“Collaboration across Networks.” That is the second of Tony Wagner’s Seven Survival Skills as described in his 2010 book, Bridging the Global Achievement Gap. As I understand Wagner’s description of that skill, it focuses upon working with people across time zones and distances in order to accomplish a common goal. The need for such a skill is often justified by pointing out the nature of work in many global businesses, needing to work with people who are dispersed around the world. Note that this skill is largely described in terms of collaborating with people who you already know or with whom you have some sort of pre-existing connection.
There is another important part to this conversation that focuses upon creating new connections with people that we do not already know, with resources that were formerly unfamiliar to us, and with new and diverse communities and contexts. This is where connectivism, which I often mention on my blog, has something to teach us about life and learning in the digital age. While I am not certain that it is a survival skill, learning to connect with new, diverse and dispersed people and ideas is a valuable literacy for this age. Like any literacy, it gives one access to new conversations, allows one to consider and imagine new possibilities, and it provides one with opportunities that would not otherwise exist.
If I can’t read, there is only so much that I can get out of a book. I can use it as a paper weight or to swat a fly, but I unless I am literate, I am unable to use the words in it to learn, imagine, or connect with new ideas and possibilities. The same is true when it comes to cultivating the literacy of connectivity. This is more than the state of being connected to others and the Internet using a variety of current and emerging technologies. It also entails coming to understand and leverage various social, psychological, cultural and sociological aspects of connecting with other people, communities and resources. It involves developing personal and or professional relationships with people on social networks, microblogs, and online communities; and maintaining these connections as one simultaneously navigates online and offline life. It also involves designing and continually redesigning connections with a wide array of people and things as a way of pursuing our personal goals and aspirations. It is a literacy of connectivity that allows one to discover and use increasingly sophisticated answers to the following questions.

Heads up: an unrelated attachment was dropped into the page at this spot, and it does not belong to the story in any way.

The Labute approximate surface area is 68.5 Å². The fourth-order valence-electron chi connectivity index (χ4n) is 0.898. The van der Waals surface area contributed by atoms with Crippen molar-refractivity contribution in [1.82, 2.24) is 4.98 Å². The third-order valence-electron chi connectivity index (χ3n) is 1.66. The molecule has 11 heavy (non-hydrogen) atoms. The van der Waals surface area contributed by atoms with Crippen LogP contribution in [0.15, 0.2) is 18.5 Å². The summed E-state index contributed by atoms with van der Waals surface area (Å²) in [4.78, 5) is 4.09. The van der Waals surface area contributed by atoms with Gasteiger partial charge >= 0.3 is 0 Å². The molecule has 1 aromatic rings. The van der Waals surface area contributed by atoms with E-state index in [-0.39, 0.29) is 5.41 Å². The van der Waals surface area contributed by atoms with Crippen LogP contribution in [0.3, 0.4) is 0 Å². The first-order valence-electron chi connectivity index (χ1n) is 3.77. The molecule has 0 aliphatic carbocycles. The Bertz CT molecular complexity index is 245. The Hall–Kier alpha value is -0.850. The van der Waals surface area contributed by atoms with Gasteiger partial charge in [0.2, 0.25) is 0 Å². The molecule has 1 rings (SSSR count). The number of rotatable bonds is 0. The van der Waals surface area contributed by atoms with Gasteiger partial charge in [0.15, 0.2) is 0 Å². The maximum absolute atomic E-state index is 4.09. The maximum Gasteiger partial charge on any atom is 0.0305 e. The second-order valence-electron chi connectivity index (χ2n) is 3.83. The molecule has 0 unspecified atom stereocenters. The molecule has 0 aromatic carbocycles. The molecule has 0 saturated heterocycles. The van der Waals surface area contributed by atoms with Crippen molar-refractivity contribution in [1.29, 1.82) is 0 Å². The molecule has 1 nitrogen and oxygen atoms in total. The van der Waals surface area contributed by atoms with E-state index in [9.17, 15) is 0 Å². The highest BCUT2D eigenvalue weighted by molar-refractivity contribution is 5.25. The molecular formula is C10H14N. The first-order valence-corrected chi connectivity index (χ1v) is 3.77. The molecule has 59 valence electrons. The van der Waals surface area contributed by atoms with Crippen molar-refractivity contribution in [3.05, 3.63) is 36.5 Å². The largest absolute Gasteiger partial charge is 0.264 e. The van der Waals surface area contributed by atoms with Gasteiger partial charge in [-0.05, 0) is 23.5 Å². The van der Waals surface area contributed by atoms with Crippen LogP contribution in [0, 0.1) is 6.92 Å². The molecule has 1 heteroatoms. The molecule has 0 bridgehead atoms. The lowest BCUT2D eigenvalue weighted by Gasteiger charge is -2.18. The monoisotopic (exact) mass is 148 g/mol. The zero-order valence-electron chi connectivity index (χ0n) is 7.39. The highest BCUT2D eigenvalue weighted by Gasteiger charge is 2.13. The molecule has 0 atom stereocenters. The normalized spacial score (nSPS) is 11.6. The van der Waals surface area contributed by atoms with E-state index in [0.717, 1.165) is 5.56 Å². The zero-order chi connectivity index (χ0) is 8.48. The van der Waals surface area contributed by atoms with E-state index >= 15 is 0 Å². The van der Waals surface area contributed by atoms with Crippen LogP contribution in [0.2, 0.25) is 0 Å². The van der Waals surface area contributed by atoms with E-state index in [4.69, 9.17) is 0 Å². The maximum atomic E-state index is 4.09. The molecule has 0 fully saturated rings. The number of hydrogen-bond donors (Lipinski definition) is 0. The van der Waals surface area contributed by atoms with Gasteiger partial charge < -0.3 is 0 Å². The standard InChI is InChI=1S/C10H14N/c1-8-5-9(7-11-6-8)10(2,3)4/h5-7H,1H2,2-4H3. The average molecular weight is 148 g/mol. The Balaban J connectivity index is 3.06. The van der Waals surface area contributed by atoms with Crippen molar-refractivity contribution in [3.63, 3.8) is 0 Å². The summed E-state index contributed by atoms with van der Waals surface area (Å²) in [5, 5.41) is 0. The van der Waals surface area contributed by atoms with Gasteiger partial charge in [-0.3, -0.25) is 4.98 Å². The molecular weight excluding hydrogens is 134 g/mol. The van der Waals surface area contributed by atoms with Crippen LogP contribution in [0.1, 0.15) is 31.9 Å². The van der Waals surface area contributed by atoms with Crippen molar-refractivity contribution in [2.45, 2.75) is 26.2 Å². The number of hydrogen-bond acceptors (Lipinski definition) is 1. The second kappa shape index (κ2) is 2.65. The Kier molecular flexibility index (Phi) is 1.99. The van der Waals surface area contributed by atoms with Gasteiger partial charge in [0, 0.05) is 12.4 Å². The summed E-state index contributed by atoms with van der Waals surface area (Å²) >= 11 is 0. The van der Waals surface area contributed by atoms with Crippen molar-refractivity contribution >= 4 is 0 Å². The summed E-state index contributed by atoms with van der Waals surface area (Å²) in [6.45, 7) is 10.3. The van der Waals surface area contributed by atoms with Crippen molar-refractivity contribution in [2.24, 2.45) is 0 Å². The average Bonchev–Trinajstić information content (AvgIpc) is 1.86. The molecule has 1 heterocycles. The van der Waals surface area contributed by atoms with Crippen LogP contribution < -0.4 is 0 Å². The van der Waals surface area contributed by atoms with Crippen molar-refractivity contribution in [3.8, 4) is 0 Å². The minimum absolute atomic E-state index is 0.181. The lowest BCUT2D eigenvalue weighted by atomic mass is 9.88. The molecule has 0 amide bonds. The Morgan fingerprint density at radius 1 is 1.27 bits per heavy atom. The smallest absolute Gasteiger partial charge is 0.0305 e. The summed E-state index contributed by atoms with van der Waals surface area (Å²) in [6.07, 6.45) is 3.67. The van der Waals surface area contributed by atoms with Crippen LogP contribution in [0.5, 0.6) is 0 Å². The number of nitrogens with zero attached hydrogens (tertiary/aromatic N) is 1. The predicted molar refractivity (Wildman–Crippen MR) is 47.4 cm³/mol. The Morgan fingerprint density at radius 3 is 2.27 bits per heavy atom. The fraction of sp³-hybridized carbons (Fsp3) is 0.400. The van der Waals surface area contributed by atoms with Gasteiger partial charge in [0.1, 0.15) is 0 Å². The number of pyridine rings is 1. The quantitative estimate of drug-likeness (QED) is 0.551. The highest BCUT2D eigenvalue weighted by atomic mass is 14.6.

- How do I leverage the digital world to raise funds for a new project or business?
- How do I connect with people and resources that help me explore and resolve problems and challenges in your work and life?
- How do I build a professional network that provides me with new ideas for my current work or even to explore new employment possibilities down the road?
- How do I connect with people and groups that have a common passion or interest and enjoy sharing and exploring with one another?
- How do I leverage collective knowledge from around the world to tackle a social problem that is important to me?
- What are the most effective ways to share my ideas and expertise with people who are dispersed around the world, to get their feedback, and to refine my ideas based upon this feedback?
- How do I meet new people online for personal or professional goals in mind?
- How do I select and manage connections when there are billions of potential connections available to me?
- How do I decide when and if to disconnect with some people, communities or resources?
- How do I leverage the digital world to learn, grow, develop, and help others learn?
These are questions that challenge us to think about what it means to cultivate a literacy of connectivity. What I am writing here is not new. This is largely informed by the study digital literacy, the connected learning movement, new literacy studies, the work on connectivism, as well as no small influence from Howard Rheingold’s contributions to the literacy of cooperation. I’ve been hesitant to use the word literacy in this context, as some argue that we have begun to overuse the term. Yet, I find myself returning to the contemporary understanding of literacy as a social practice that involves meaning making. it is more than just a static set of discrete skills. What I am referring to here is looking at connectivity as a social practice in which one constructs knowledge through the connections that one makes and severs. In that sense, this is a literacy of connectivity.